Already the world's theme park capital, Orlando is emerging as a spiritual capital—a new Holy Land for Christianity's modern crusaders.
More than a dozen international ministries, evangelical organizations, and seminary branches have sprung up or relocated to central Florida, and more are on the way. This year, two multimillion-dollar complexes are scheduled to open, both designed in part to convert tourists into pilgrims.
"It looks like Orlando will be the third evangelical Jerusalem in the U.S. [after Wheaton, Illinois, and Colorado Springs]," says evangelical media analyst Quentin Schultze of Calvin College in Grand Rapids, Michigan. "I think you're going to see significant growth in the next ten years."
Wycliffe Bible Translators, a Huntington Beach, California-based organization, is negotiating to purchase a 200-acre site close to Orlando International Airport. Wycliffe will move its 300 headquarters employees to rental facilities in Orlando by July.
Two more evangelical Christian organizations recently announced plans to establish an Orlando presence. Asbury Theological Seminary in Wilmore, Kentucky, will become the second major seminary to establish a permanent branch campus in the area. Geneva College in Beaver Falls, Pennsylvania, has signed a contract to purchase the Maitland campus of Reformed Theological Seminary, which is moving to a new facility in nearby Oviedo.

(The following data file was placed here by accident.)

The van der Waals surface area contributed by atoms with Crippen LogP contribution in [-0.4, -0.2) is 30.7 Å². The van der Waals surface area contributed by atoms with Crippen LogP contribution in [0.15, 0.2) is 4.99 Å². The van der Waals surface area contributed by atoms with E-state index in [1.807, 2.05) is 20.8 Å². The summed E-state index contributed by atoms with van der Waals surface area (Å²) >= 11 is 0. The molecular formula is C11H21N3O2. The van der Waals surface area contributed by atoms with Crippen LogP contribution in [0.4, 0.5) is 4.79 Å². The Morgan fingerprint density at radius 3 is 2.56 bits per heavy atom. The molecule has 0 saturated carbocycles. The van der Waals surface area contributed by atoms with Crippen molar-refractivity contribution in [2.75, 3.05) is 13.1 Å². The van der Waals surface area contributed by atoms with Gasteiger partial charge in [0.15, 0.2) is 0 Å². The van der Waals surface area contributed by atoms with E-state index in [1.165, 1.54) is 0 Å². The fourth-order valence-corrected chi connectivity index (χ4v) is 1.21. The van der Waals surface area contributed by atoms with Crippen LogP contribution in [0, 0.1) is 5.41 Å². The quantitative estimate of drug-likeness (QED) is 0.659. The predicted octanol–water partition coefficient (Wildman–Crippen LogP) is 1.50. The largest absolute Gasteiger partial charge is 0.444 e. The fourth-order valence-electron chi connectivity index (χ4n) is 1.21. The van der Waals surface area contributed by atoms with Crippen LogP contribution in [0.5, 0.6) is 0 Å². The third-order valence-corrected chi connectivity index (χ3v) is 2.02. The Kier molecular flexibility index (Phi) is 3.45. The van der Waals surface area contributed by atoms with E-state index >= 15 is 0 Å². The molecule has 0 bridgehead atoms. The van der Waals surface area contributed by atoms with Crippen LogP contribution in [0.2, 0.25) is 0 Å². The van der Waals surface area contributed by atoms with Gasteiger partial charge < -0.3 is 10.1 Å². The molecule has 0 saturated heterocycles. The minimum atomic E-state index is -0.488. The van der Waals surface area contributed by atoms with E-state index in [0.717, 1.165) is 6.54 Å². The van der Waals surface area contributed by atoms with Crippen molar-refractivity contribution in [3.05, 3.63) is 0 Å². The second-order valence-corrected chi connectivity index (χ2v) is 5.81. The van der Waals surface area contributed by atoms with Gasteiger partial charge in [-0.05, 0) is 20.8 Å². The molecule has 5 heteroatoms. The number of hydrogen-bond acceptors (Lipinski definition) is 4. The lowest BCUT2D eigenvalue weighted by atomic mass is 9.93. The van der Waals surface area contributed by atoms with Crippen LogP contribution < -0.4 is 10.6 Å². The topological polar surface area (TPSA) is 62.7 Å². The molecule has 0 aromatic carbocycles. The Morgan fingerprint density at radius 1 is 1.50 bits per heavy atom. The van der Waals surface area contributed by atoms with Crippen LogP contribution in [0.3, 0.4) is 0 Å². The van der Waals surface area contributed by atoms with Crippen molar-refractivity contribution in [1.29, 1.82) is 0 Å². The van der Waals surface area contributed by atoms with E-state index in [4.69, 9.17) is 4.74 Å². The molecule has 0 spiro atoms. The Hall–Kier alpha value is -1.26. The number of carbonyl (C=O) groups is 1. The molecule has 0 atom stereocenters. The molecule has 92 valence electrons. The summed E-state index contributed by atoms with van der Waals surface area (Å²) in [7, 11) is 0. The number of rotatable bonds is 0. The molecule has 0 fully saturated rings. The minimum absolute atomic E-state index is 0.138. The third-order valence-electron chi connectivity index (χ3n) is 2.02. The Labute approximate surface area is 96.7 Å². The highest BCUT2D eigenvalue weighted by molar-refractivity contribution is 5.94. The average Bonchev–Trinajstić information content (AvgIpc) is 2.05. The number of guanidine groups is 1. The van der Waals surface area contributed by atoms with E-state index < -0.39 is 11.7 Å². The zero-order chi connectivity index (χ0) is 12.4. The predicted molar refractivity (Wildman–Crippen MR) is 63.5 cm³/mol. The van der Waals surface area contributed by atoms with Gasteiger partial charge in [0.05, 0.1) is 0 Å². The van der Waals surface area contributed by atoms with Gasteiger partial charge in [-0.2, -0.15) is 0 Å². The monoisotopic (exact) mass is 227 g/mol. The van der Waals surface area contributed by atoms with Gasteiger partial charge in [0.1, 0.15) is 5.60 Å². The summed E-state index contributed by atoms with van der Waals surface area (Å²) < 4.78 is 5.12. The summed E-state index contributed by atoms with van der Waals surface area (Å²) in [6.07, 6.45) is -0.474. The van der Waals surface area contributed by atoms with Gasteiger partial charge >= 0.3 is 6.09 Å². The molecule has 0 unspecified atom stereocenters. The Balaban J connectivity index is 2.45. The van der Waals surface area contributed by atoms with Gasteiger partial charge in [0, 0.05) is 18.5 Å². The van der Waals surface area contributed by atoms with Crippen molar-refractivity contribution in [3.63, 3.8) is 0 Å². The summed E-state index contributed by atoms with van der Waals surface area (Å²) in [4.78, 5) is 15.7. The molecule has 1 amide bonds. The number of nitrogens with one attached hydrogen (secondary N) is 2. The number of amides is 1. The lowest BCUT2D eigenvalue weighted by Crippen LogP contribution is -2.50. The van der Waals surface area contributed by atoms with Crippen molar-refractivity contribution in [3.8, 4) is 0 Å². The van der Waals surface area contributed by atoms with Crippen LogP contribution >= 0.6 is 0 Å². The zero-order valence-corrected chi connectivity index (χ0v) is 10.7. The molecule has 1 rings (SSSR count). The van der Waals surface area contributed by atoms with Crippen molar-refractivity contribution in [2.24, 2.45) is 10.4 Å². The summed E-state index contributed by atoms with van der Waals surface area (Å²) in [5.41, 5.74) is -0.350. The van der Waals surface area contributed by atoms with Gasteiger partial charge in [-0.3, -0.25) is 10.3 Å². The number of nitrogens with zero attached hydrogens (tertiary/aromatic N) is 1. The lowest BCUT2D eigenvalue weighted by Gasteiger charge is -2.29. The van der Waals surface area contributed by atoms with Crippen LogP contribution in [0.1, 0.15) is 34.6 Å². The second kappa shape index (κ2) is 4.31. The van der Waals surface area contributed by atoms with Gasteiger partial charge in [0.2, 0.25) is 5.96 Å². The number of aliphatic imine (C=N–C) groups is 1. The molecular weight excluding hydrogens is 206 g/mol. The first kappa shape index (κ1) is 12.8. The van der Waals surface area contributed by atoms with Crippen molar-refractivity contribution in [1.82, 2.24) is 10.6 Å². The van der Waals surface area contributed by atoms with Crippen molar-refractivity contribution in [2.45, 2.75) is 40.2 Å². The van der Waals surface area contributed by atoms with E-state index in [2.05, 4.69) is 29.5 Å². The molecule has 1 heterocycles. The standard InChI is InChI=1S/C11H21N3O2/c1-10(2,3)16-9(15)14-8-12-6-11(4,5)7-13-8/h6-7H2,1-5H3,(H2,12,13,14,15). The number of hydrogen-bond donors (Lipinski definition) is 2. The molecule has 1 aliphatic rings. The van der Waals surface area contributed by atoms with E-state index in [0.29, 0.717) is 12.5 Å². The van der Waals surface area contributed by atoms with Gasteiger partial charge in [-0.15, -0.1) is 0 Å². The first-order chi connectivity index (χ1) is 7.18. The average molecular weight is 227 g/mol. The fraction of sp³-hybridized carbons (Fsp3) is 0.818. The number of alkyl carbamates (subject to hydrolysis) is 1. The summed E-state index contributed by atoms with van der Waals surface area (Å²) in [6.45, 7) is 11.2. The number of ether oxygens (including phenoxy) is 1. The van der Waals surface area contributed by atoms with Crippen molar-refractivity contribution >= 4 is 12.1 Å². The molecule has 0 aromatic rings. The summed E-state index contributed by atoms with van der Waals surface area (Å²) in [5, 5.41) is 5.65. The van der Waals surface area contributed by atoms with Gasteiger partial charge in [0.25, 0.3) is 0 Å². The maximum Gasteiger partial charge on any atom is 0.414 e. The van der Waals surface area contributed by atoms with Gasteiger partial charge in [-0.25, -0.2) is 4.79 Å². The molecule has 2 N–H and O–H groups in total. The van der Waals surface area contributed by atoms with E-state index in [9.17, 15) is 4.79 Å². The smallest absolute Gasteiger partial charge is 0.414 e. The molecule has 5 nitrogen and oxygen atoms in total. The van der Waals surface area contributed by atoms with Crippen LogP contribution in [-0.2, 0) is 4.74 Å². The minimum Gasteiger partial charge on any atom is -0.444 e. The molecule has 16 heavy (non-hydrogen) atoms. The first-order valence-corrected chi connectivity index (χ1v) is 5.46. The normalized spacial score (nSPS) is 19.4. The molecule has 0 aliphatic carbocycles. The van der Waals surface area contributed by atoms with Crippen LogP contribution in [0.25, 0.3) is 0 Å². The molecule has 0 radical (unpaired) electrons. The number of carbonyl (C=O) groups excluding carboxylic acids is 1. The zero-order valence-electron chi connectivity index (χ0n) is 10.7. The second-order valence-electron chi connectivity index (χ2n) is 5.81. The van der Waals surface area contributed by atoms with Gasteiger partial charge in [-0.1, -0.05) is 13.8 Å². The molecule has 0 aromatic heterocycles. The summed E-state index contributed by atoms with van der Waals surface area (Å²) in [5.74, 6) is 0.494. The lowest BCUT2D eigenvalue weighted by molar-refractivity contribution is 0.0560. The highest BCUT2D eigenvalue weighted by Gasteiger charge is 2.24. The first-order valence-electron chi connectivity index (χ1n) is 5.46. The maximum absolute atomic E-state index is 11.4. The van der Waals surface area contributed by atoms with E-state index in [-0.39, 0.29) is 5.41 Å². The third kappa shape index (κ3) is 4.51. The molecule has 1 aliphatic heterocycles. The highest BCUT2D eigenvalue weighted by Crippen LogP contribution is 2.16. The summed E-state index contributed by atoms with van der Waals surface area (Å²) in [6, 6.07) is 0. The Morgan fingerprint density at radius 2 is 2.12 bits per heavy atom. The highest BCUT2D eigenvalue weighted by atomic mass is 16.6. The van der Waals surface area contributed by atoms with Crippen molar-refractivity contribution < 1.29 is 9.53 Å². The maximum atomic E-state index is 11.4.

In April, Campus Crusade for Christ will occupy the first phase of its 260,000-square-foot, $42 million complex near Orlando International Airport (CT, Oct. 6, 1997, p. 84). Campus Crusade moved to the area seven years ago from California.
Campus Crusade founder Bill Bright hopes that when the World Center for Discipleship and Evangelism is completed it will attract some of the 37 million tourists who visit the area annually. "We want the people who come here to have a spiritual vacation—a vacation with a purpose," Bright says. "We think we have something to offer that they won't normally get at the theme parks."
Orlando already is a popular site for evangelical gatherings. For instance, the National Association of Evangelicals and Evangelical Press Association will hold annual conventions here this year.
Evangelical organizations are flocking to central Florida for some of the same reasons many businesses come here: low-cost land and labor, good airline connections, and the weather.
Orlando was once best known in the religious world as the home of flamboyant televangelist Benny Hinn. But in addition to Campus Crusade and the evangelical seminaries and colleges, other Christian ministries now in the area include Liberty Counsel, the Timothy Fund, Ligonier Ministries, Zion's Hope, Key Life Network, and Strang Communications.
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